Personal trainer with client Photo by Thinkstock.

How to Increase Health Club Sales by Not Selling

Don't “sell” a potential customer. Create an experience and listen to what they want and need before the sales pitch.

When you walk into any store in the mall, a salesperson often walks up to you and asks, “May I help you with anything?” At that point, most of us say, “No thanks. I’m just looking.”

I find it fascinating that 99.9 percent of people say they are just looking even though they could probably use the help. The reason for this response is simple: we don’t want to be sold. Most companies “sell” too much. In fact, all many companies do is try to sell their product or service. The problem that arises from this is that the consumer becomes desensitized to salespeople because it is always about a sale.

The Sale

Before we go into how to sell without selling, you need to know what a “sale” is. A sale is nothing more than a transaction of money. In other words, me taking out my credit card, handing it to the salesperson to run the payment and then handing me the receipt. So if a sale is nothing more than a transaction of money, then every salesperson should realize that it should happen at the end of an experience with a consumer.

If you want to really increase your sales in the fitness industry, it comes down to one simple secret: Create a great experience before you sell.

Once you create a great experience that is void of such words as “promo” or “sale,” then the salesperson can truly actively listen to what the consumer’s needs and wants are. This might be a simple concept, but it is one that is rarely adhered to. Salespeople focus so much on what they want to happen with a consumer that they forget that it’s not about what the salesperson wants. Instead, it is about what the consumer wants, and if those wants aren’t met, you will hear many objections from the consumer, like they have to think about it or they have to talk to their spouse before making a decision.

Salespeople do not need to always communicate to the customer that they are the best and that they have everything the customer is looking for. When salespeople do this, they are selling, but as I said before, a sale should only happen at the end of an experience.

Create a Customer Experience

So what does that experience look like if it is void of any sales pitches?

Any great experience with a potential customer should involve a series of seeds that are planted by the salesperson. There is a difference between planting a seed versus selling. A trainer at a gym is a great example. Often, fitness facilities offer a free session or assessment with a new member of the gym. During that assessment, a trainer typically asks the member what their goals are (lose weight, gain muscle, etc.) After hearing the answer, many trainers typically start selling by saying that they can get the client to that goal or that they are the best so they can accomplish that goal with them.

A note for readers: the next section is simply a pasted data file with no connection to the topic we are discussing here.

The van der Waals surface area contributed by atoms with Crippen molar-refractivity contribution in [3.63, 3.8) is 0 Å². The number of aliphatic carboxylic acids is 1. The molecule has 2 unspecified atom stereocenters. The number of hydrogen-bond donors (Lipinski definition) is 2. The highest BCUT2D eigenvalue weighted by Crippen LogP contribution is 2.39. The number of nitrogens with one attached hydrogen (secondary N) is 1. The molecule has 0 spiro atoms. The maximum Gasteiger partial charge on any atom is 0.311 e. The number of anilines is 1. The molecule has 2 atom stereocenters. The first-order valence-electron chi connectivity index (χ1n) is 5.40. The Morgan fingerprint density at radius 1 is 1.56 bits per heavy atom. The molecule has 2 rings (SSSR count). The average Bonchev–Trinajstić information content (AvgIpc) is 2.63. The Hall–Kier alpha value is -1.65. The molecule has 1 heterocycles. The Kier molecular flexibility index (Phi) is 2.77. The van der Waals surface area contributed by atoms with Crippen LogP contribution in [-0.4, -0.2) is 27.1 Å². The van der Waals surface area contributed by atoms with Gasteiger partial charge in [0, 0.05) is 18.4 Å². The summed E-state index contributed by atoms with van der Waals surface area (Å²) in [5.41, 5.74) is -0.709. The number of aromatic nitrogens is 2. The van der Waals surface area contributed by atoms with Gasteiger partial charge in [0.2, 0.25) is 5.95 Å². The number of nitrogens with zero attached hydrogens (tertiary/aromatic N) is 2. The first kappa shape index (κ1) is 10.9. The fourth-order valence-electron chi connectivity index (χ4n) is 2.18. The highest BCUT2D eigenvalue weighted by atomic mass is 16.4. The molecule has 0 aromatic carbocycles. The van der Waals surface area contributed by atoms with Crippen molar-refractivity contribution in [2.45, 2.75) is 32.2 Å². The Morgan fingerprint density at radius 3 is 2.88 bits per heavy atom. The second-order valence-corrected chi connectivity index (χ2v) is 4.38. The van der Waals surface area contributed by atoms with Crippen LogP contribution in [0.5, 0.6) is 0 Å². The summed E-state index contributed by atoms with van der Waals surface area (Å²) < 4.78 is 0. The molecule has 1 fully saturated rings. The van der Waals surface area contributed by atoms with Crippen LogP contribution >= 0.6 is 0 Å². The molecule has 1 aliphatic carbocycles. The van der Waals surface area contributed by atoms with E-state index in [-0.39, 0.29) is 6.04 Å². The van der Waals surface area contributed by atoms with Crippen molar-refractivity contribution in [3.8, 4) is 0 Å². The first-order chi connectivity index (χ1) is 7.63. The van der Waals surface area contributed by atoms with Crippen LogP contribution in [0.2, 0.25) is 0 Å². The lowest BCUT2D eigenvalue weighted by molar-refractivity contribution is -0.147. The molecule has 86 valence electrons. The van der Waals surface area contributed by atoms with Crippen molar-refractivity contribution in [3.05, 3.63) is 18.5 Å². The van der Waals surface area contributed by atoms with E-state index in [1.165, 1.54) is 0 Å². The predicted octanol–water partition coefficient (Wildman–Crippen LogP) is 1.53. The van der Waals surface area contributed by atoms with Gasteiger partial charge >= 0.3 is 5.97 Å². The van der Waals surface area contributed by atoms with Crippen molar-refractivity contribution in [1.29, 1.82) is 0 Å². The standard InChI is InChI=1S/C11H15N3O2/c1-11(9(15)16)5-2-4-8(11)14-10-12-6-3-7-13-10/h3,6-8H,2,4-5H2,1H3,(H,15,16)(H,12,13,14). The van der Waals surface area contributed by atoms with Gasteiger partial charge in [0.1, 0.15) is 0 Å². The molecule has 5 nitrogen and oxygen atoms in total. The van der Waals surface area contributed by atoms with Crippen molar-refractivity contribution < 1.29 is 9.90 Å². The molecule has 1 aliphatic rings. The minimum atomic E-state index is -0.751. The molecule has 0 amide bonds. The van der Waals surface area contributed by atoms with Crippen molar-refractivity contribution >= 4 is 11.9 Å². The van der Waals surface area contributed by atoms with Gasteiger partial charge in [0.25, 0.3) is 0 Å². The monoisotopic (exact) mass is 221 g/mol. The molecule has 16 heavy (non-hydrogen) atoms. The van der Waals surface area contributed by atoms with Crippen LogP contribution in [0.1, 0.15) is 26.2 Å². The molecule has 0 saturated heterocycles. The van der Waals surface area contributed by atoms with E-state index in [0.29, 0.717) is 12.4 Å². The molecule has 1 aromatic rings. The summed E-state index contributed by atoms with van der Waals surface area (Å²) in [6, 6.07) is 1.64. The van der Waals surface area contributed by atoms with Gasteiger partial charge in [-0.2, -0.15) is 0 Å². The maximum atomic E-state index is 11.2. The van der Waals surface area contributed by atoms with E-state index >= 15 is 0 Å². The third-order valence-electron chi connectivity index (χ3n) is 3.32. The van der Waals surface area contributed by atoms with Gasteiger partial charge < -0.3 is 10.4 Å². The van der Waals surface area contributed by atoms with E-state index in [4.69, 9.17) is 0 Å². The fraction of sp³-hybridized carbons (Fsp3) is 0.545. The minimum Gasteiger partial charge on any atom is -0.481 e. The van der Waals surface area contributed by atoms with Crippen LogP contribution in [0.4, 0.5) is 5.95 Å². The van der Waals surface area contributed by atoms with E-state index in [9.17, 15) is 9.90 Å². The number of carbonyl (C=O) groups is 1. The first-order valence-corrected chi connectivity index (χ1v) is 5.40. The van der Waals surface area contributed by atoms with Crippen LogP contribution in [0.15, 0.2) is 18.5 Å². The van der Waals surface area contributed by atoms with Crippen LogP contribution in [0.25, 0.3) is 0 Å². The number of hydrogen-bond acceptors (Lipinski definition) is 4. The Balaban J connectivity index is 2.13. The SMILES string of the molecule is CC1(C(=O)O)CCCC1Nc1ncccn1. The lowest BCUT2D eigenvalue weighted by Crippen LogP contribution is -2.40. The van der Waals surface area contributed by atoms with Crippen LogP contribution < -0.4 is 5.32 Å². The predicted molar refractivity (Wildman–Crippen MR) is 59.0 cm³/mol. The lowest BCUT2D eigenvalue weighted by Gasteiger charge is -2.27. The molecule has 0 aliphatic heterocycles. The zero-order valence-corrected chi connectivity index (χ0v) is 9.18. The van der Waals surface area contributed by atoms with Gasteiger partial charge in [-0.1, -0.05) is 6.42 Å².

Trainers can help the client achieve that goal, but they should not sell the person on that idea yet because they are still getting to know the member. Instead, this is the time to plant the seed. The trainer should say something like: “So I understand that you want to lose 10 pounds, and if you had a program that can get you there, is that something you would be excited to have?”

So what is the difference? Planting seeds is not talking about what you or your company can do for the customer but rather about finding their solution and getting the person excited about having it. Notice the choice of words “program” and would you be “excited” about having one. I did not mention me at all. Now do not get me wrong. After I give a great experience and plant many seeds, I will circle back at the end and make it about me or my company because that is where the sale should happen.

Remember that planting seeds creates great experiences and a customer is far more willing to purchase a product or service if they value that experience.

BIO 

Kory Angelin is an award-winning trainer and two-time published author with more than 25 years in the fitness industry. He is a regional educator for 24 Hour Fitness working to help carry out its brand message. His industry experience includes partnering with Nike to launch its SPARQ brand, working with a variety of athletes from the NFL and NBA and being featured in "Sports Illustrated," "USA Today," "Training & Conditioning" and "STACK" magazines for his work in the fitness industry. Angelin has been an on-air host on QVC and is a sought-after motivational speaker. He holds a bachelor’s degree in sports medicine and has just launched his second book entitled #Sellout. To listen to Angelin’s podcast or to find out more information, log onto www.koryangelin.com.

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